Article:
Why I quit class – Trust and teaching institutions

I’ve been to class once in the last month, and I may not return. I don’t think I’m a lazybones, my Mandarin has been growing steadily, and I have made significant progress on all projects I came here with. But classes have been a great disappointment. I’d like to reflect more on the reasons why I decided to no longer attend the course I enrolled in. 

Superficially, my decision was based on a simple premise: attending classes required considerable amounts of energy, but only yielded limited results in areas of low priority for me (specialised vocabulary and advanced character recognition). On a personal level, my teachers were enthusiastic, smart, and encouraging. But the shape of the course and evaluation, rather than serving as a learning accelerator, was a cause of stress and made me passive – impairing the goals I had set myself, whether for cultural understanding, network development, or actual language learning. The contradiction became very manifest after I returned from a trip up North to meet a number of partners in a literary project I’m putting together. And again, after a trip to Shanghai attending a conference on Social Enterprise models. My teachers already knew I was doing a lot outside of class, and I told them I wouldn’t sit exams. Then I stopped attending, and shifted my focus outside.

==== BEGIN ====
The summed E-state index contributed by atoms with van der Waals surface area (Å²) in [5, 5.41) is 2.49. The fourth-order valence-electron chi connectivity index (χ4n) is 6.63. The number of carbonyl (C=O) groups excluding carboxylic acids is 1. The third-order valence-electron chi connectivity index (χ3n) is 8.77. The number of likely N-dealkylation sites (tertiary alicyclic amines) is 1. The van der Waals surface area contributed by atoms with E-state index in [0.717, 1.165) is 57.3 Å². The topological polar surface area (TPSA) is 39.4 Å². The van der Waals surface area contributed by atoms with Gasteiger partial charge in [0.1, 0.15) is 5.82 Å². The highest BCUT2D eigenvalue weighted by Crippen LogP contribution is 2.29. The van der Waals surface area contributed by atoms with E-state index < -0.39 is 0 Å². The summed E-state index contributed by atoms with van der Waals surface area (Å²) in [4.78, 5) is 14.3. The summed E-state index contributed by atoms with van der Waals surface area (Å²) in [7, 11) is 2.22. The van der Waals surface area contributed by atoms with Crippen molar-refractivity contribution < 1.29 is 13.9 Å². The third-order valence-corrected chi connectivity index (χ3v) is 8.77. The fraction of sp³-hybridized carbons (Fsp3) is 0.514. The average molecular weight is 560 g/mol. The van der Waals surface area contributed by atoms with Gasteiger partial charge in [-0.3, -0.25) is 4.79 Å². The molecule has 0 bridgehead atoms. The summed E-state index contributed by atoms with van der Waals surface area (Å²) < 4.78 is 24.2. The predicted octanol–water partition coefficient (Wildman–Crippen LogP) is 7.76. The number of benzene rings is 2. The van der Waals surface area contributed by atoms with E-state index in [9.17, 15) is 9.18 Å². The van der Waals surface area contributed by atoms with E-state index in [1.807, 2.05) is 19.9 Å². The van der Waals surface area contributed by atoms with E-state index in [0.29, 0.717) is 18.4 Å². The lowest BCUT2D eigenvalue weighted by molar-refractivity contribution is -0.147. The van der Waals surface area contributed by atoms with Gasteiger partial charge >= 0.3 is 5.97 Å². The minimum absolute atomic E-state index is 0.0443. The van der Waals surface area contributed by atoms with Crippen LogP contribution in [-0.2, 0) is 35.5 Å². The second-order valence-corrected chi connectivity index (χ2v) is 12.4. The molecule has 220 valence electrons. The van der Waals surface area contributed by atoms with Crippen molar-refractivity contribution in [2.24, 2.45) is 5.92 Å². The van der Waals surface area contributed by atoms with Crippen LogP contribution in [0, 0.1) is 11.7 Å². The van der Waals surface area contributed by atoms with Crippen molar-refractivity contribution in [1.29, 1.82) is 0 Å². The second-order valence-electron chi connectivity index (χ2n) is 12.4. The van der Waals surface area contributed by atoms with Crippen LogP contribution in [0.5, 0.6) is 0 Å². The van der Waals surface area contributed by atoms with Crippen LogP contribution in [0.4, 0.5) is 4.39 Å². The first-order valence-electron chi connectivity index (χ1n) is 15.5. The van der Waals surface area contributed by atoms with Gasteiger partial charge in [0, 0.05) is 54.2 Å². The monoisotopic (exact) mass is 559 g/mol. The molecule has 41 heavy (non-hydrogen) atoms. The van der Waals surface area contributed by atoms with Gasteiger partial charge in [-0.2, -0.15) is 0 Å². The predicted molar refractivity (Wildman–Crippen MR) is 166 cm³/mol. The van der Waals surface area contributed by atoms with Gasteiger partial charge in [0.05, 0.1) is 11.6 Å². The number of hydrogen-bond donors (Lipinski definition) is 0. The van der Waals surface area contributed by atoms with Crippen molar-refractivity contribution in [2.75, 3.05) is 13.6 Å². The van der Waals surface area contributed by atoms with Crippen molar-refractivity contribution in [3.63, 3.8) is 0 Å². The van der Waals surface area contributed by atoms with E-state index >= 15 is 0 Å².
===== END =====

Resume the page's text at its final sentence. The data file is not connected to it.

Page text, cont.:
I have written elsewhere about the lack of personalised goal-setting, how classes lacked proper differentiated learning, and how I ended up in a class too difficult for me, but with a more suited learning speed. These factors played a role in my decision to stop attending university. But the core reason is more fundamental: I developed a radical lack of trust in the system. That lack of trust started through rumours and hearsay, voices warning me that the Chinese education system was teacher-centric, inefficient, dull. I arrived doubtful, and was not proven wrong. After a month, I entirely stopped believing  that Nanjing University and I shared a similar goal – increase my ability to speak, read, write and understand Chinese based on my current level and future needs – but started to believe instead that the system has a goal of its own, and would not hesitate to trample over me for the sake of its internal logic.